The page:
How Can I Trade Commodities Without Actually Trading Commodities?

Commodities? Who wants to trade commodities? What do I know about pork bellies or pineapples? The truth is the price volatility and broad, constant demand can make this asset class a great choice for traders who are looking to diversify (always a good idea and something we highly recommend). When you’re looking for the next GameStop or hoping to jump on the Bitcoin wagon, it’s easy to overlook commodities – which is kind of weird when you consider that commodities like oil, gold, timber, sugar and cocoa are everywhere and you pretty much can’t live without them.

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Not long ago, commodities trading was limited to professional traders because it required a lot of money and at least as much skill. Commodity futures were established as contracts between buyers and sellers of certain goods and resulted in actual delivery of the commodity (here’s your 3 tons of corn!). Fortunately, as trading has become more democratized traders can now invest in commodity-based securities, funds and proxies. A proxy is one of a variety of asset classes whose behavior often correlates to commodity prices.  

An easy way to expose your investment portfolio to the commodity markets is to trade companies that deal directly in the relevant commodity. For instance, if you want exposure to gold, you could trade a gold mining company like Newmont (NEM). If you want exposure to oil, trade an oil company such as Exxon Mobil (XOM). Gaining exposure to commodities via the equities market is not without risk though because the stock price might not mirror the underlying commodity price. After all, there are a lot of other factors that go into a company’s stock price.

Another proxy for commodities are Exchange Traded Funds (ETFs). These are like mutual funds but there is no fund company between you and the investment. ETFs are securities that trade on stock exchanges and are regulated by the Securities and Exchange Commission (SEC). With an ETF, instead of owning the commodity itself, you own a security that is tied to the price or price index of that commodity. ETFs are liquid and easy to trade through on-line trading platforms, but some traders aren’t wild about them because they often don’t react to small changes in pricing of the underlying commodity.

Another way to trade commodities via the equities market is to trade infrastructure or service provider companies related to the commodity. Take plain old everyday water, for example. Recently, water trading has become a little more common in the United States, and options for investors who wish to speculate on future water prices are limited. But traders who expect increased water scarcity might want to think about investing in infrastructure companies like water transportation systems such as Maersk (AMKBY) or desalination technology like Hitachi Zosen (HIZOF). By investing in these companies early, traders can profit if their expectations are realized.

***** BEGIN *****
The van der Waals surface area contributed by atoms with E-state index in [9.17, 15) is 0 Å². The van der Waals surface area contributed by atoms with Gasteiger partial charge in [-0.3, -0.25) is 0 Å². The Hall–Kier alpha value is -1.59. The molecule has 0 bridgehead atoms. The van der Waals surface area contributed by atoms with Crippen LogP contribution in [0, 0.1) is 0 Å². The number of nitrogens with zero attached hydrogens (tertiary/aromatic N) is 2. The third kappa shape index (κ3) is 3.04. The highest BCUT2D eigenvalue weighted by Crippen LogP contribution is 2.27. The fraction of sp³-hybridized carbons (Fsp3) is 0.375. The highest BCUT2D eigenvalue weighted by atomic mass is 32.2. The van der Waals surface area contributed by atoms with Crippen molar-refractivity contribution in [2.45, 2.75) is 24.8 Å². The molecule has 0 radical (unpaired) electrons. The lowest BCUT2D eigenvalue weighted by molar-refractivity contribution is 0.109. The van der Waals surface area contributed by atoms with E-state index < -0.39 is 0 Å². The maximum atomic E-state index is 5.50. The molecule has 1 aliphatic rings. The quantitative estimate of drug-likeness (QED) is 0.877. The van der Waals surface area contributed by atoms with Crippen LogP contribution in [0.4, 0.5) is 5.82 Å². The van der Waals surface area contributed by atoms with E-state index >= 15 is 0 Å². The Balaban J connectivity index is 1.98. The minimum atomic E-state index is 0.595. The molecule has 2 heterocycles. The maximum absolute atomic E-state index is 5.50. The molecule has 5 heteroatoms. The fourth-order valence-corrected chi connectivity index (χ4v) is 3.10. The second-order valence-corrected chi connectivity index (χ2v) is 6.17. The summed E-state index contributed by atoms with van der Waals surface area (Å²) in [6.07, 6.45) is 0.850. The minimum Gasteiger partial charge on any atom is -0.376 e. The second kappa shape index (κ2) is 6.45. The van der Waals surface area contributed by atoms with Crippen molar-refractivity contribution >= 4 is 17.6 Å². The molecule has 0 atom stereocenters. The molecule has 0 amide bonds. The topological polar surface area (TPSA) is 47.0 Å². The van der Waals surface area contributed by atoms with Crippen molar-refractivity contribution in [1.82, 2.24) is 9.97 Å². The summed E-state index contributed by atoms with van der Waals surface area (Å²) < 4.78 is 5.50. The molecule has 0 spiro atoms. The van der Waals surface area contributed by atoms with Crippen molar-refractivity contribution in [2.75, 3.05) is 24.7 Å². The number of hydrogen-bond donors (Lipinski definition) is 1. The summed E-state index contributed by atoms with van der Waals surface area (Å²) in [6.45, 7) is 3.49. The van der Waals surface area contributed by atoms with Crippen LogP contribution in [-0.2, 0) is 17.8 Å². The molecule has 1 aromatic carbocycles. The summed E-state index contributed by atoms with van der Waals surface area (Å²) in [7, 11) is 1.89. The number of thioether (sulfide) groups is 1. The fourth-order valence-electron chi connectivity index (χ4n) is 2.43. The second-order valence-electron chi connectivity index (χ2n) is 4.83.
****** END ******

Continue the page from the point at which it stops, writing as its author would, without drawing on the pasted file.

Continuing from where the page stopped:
Commodity proxies can also be found in the foreign exchange markets. Take oil... If you want exposure to oil price changes without actually trading oil, the Canadian dollar might be an interesting investment. Canada exports a lot of oil to the United States, so when oil prices increase, the supply of USD relative to CAD is increased, causing the Canadian dollar to increase in value. Therefore, if an investor expects the price of oil to rise in the short term, an investment strategy could be to buy the Canadian dollar to attempt to profit from that price increase. However, currency valuations are affected by more than commodity prices so it’s always wise to be cautious. The chart below1 shows both the historical similarities in price movement and an uncoupling in price movement caused by the Russia-Ukraine crisis. This is a clear example of a disconnect between the movement of oil prices and the value of the Canadian dollar.


The sweetheart of the commodity markets might be gold. Investors and traders like gold, particularly when there is a lot of volatility in the markets. Because gold is generally not as susceptible to fundamentals as some other assets, many investors see it as a “safe”. If there is geopolitical unrest, and the outlook for equities, currencies, and other commodities is uncertain, you can pretty much count on a rush to gold. 

If trading gold seems like something you want to explore, you might want to take a look at a foreign currency trade – the Swiss Franc – as a proxy for gold. Switzerland was one of the last developed countries to abandon the gold standard for bank reserves in 1999 and many forex investors have great faith that as uncertainty increases, so does the value of the franc. 

At QuantFu, we’re all about the democratization of financial markets that began in the stock market and has been expanding to all investment asset classes. Commodities have a long way to go compared to equities but there are still a number of different ways to get into commodities trading. From newer vehicles like ETFs, the stocks of commodity-related companies, or foreign currency trading trader access to the asset class is getting better all the time. Before jumping in, be sure to note that a proxy will never completely correlate with the underlying commodity. But with diligence and backtesting you can experiment with market condition correlations to make your commodity trading strategy stronger.

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